The consultancy firm said if it was to be assumed that the statement made by the Ministry of Housing, Communities and Local Governments (MHCLG) in November made no difference to the behaviour of lenders, complications could affect all buildings either taller than 11 metres or more than three storeys.
Although the MHCLG said buildings shorter than 11 metres or three storeys would not require an EWS1 form to gain mortgage finance, housing minister Christopher Pincher said lenders had the right to demand one from leaseholders of shorter buildings as it was not a government or regulatory requirement not to do so.
Capital Economics said if the EWS1 form was in place in 2019, 40 per cent of the 137,000 flats sold would have faced difficulties completing as they were either three storeys or 11 metres tall.
In the event the leaseholders failed to obtain a form, Capital Economics predicted overall property transactions for the year would have dropped by seven per cent.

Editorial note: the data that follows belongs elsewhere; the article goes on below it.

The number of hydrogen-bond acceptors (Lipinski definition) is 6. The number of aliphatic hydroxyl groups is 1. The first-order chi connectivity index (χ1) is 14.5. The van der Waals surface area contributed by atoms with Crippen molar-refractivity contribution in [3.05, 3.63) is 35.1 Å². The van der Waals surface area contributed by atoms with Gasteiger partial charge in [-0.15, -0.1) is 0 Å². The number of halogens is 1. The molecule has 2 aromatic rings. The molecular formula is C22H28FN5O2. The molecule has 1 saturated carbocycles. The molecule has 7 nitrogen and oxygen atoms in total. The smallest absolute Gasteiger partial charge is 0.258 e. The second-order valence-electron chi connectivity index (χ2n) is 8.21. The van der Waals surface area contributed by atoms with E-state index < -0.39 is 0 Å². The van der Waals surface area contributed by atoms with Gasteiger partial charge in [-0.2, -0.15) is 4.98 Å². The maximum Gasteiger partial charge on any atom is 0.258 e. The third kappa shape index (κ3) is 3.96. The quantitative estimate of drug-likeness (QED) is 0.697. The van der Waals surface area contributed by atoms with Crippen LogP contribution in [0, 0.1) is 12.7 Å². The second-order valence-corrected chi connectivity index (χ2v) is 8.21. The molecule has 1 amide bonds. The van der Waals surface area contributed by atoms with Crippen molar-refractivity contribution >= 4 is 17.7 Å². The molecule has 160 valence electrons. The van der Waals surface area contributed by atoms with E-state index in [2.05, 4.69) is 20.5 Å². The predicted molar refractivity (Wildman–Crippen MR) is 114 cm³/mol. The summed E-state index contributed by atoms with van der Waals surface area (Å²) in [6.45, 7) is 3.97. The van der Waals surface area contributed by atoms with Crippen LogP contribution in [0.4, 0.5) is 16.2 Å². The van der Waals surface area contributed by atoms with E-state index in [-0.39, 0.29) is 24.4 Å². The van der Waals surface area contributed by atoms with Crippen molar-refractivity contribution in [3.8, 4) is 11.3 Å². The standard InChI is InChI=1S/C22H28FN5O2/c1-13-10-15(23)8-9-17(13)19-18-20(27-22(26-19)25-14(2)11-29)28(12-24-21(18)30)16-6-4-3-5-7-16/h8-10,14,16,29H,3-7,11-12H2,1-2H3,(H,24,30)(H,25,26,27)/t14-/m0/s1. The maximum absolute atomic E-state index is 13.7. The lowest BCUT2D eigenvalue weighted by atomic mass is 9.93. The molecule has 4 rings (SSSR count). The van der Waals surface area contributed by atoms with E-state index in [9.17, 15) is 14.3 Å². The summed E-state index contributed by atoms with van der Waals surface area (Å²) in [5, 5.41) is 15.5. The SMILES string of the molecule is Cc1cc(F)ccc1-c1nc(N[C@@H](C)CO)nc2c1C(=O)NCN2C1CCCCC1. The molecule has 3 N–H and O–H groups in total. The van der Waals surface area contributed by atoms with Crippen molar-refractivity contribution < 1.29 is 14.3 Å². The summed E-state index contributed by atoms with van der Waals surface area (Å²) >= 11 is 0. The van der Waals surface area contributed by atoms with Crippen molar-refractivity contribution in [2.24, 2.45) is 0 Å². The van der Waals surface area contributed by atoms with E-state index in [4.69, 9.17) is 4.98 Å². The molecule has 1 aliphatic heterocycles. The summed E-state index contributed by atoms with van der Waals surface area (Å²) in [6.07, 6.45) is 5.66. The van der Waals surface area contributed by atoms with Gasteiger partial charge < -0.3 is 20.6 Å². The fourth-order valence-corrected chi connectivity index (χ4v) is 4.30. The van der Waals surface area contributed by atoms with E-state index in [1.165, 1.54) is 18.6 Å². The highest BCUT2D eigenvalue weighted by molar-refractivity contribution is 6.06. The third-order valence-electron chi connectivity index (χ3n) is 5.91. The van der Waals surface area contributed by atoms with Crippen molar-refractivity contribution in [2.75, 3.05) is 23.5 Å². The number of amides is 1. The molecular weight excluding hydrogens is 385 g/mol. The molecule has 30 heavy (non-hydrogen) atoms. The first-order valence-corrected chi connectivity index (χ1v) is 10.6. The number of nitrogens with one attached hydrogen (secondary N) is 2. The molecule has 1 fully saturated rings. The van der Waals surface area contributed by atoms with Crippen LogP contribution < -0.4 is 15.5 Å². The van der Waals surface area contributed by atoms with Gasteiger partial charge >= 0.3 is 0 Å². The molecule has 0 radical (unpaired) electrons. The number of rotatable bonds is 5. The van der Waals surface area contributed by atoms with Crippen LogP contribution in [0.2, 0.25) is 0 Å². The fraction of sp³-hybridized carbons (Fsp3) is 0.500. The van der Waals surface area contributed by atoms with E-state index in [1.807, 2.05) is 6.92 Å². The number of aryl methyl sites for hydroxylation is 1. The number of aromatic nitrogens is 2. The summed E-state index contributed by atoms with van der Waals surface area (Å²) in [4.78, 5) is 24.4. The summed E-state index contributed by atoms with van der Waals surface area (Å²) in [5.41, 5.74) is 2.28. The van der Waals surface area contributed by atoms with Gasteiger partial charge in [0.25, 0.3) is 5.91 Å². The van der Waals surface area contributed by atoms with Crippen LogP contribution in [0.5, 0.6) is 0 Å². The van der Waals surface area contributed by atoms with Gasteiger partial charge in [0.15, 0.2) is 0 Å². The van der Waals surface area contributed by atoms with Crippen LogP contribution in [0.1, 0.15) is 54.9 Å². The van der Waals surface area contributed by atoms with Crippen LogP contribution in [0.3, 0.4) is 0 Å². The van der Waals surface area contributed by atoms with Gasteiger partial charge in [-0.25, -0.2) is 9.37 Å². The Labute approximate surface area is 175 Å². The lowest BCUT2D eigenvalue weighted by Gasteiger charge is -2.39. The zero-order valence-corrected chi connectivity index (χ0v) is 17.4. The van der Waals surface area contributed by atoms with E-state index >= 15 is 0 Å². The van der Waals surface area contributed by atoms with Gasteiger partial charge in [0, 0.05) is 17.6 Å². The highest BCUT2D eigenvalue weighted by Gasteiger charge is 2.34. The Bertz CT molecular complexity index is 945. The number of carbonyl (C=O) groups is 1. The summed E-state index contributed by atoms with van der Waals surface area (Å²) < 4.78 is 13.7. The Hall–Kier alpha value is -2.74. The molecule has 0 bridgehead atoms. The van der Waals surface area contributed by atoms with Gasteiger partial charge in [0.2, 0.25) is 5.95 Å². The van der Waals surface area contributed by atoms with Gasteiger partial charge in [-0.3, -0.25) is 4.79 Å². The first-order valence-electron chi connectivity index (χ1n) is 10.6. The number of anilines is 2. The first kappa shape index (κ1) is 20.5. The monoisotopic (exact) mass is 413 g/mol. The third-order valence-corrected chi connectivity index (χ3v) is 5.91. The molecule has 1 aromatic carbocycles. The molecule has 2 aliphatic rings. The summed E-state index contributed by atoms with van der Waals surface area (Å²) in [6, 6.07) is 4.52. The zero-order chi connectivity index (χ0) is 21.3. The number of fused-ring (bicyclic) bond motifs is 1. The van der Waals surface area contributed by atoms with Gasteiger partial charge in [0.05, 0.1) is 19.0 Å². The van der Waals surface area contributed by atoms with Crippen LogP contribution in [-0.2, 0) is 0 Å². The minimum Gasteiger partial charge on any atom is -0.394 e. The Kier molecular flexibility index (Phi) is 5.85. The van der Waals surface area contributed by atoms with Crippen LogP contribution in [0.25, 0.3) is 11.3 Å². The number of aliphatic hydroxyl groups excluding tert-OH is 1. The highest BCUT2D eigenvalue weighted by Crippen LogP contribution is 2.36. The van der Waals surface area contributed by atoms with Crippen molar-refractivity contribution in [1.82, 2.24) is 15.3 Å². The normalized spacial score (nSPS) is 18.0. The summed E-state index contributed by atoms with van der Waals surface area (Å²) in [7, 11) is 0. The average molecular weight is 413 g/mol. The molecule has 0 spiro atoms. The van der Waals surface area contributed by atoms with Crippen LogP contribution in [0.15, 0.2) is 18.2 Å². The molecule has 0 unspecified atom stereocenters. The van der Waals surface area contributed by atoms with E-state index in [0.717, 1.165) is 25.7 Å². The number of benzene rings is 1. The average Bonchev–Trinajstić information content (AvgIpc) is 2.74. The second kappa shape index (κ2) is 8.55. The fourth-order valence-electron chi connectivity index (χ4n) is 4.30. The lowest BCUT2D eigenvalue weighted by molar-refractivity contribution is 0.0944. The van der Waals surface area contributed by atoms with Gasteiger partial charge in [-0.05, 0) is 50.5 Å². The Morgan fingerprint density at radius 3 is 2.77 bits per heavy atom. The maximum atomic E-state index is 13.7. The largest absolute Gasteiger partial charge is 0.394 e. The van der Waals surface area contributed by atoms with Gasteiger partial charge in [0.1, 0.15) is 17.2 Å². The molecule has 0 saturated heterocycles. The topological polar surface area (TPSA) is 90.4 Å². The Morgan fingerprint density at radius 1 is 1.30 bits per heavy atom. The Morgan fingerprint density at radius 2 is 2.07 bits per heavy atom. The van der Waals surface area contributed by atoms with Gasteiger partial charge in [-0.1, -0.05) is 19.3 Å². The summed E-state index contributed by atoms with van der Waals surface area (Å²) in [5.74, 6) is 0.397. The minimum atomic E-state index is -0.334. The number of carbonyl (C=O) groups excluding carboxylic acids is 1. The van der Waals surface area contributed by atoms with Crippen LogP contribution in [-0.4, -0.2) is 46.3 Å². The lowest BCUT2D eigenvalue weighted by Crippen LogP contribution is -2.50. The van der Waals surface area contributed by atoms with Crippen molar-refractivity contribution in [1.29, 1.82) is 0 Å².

Furthermore, if those sellers were assumed to have otherwise gone on to purchase a new home, the firm said the obstacles would have resulted in a steeper decline of 14 per cent in property transactions for the year.
The firm said it was unclear whether the EWS1 form had impacted sales in 2020 due to the overall effect of the pandemic on the housing market and a recent demand for larger properties.
However, it found HMRC transaction data in the 12 months to June 2020 showed 17 per cent of residential sales were made up by flats compared to 20 per cent of sales in 2017 – before the Grenfell tragedy highlighted the dangers of cladding.
The report said: “Affected flats may directly see delays in transactions, and disrupted property chains could delay other sales. But putting a hard number on the potential effect is difficult. For one, what happens will depend on policy – if the government or lenders were to relax the rules, then any disruption could quickly disappear.
“Furthermore, a lack of reliable information on the duration and extent of testing delays makes it hard to know how many homes are really being affected.”
It continued: “As a result, our base case is that a policy fix will come sooner rather than later.
“After all, while the cost of inaction now may be reasonably low, with as many as 4.5 per cent of private properties affected by delays, lenders’ incentive to fix any problems will rise sharply once wider housing demand starts to weaken this year.”